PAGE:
Washington State's Olympic Peninsula is home to the Olympic National Park and the Olympic National Forest. With nearly a million acres of lush green moss covered trees, snow peaked mountain ranges and the pristine Pacific Coast, it's a destination just waiting to be explored! Located just two hours away from the city of Seattle, this is the perfect weekend escape from the city life or the perfect extension to your Seattle getaway.
The Olympic National Park and surrounding Peninsula is truly a bucket list destination for those who love the outdoors. The different ecosystems and vast landscapes gives you plenty to explore in a weekend. But if it is your first time to the Olympic Peninsula, it may be overwhelming for you to determine what you should put on your itinerary. So to help you plan your itinerary, this is the ultimate first-timers guide to the Olympic National Park.
Best Time to Visit
When is the best time to visit Olympic National Park? This is a fully loaded question because each season offers something a little different and the season you choose will directly relate to what you plan on doing in the park. But most travel guides will tell you to visit during the summer months, which also tends to be the most popular. The summer months brings warmer and drier weather. The park is fully open with no road closures and all facilities are open. With that being said, with an increase number of tourists, you may have a hard time finding parking at popular trailheads and the beaches may be crowded.
In comparison to the summer months, a trip to Olympic National Park in the winter gives you an entirely different and unique perspective of the diverse landscape. The weather tends to be cooler and wet with snow fall noted above 3000 feet. But one of the unique aspects of visiting during the winter is you can spend your time driving up Hurricane Ridge into the snow covered mountains where you can snowshoe and ski and then drive to the coast to enjoy a picnic lunch on the beach while soaking up the sun all in a single day. But one of the best perks of visiting the park in the winter? The crowds have disappeared and you can enjoy the park essentially to yourself. But if visiting during the winter, you need to consider the possible road closures and lack of open park facilities.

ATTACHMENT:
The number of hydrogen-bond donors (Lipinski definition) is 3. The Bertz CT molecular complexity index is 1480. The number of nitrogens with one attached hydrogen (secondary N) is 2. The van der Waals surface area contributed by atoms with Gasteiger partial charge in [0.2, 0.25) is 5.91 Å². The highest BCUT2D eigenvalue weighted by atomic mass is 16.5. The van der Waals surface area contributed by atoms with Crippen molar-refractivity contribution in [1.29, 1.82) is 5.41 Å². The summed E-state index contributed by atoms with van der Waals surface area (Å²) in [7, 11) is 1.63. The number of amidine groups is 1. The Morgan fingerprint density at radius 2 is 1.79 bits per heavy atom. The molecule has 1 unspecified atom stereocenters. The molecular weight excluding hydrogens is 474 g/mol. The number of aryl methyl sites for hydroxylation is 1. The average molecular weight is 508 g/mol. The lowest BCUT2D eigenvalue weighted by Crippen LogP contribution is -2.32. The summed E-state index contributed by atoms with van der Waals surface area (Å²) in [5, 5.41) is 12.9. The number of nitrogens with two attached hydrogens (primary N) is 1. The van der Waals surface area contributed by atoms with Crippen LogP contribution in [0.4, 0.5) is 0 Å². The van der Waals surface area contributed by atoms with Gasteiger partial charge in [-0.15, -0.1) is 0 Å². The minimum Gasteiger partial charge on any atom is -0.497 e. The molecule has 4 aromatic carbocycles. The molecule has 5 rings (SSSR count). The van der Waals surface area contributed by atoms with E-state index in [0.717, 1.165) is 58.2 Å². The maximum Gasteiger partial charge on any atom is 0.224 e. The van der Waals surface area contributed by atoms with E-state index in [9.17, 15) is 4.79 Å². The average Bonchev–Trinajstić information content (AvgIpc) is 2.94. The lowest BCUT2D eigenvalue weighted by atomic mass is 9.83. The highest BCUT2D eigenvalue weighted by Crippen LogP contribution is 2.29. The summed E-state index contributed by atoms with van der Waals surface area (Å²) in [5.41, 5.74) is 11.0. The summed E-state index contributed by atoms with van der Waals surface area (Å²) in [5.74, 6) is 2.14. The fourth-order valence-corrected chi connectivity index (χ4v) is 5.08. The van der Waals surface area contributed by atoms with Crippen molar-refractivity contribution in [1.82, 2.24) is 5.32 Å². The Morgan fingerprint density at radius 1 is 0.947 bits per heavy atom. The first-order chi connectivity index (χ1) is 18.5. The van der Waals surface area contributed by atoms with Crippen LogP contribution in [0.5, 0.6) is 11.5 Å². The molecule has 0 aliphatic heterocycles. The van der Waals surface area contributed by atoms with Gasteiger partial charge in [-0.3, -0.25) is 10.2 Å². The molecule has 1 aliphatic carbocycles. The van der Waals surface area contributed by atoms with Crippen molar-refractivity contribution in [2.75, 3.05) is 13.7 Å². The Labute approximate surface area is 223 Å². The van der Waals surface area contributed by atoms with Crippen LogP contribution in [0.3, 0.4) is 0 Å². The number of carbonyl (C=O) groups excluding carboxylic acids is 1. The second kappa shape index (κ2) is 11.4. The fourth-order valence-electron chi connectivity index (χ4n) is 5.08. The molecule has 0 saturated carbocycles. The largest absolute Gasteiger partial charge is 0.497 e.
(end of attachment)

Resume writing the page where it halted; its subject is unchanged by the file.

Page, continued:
The entry fee into Olympic National Park is $30 per vehicle and is valid for 7 consecutive days. Olympic National Park also offers yearly passes for $55 that is valid for one year from the month of purchase and can be purchased at the Olympic Park visitors center. If you plan on visiting more than one national park in a year, I highly suggest purchasing the America the Beautiful Pass, which is an annual National Parks and Federal Recreational Lands Pass for $80. This pass can be purchased at any REI location, online at the USGS store and at certain Federal Recreational locations.
What to do in Olympic National Park?
Olympic National Park is one of the largest National Parks in the United States. With nearly a million acres of land to explore, it may be difficult deciding what to add to your itinerary if it is your first time visiting the park. I recently visited Olympic National Park for the first time in January to visit my friend who lives on the Olympic Peninsula. Below is a local's guide to what you should see and do if it is your first time visiting Olympic National Park.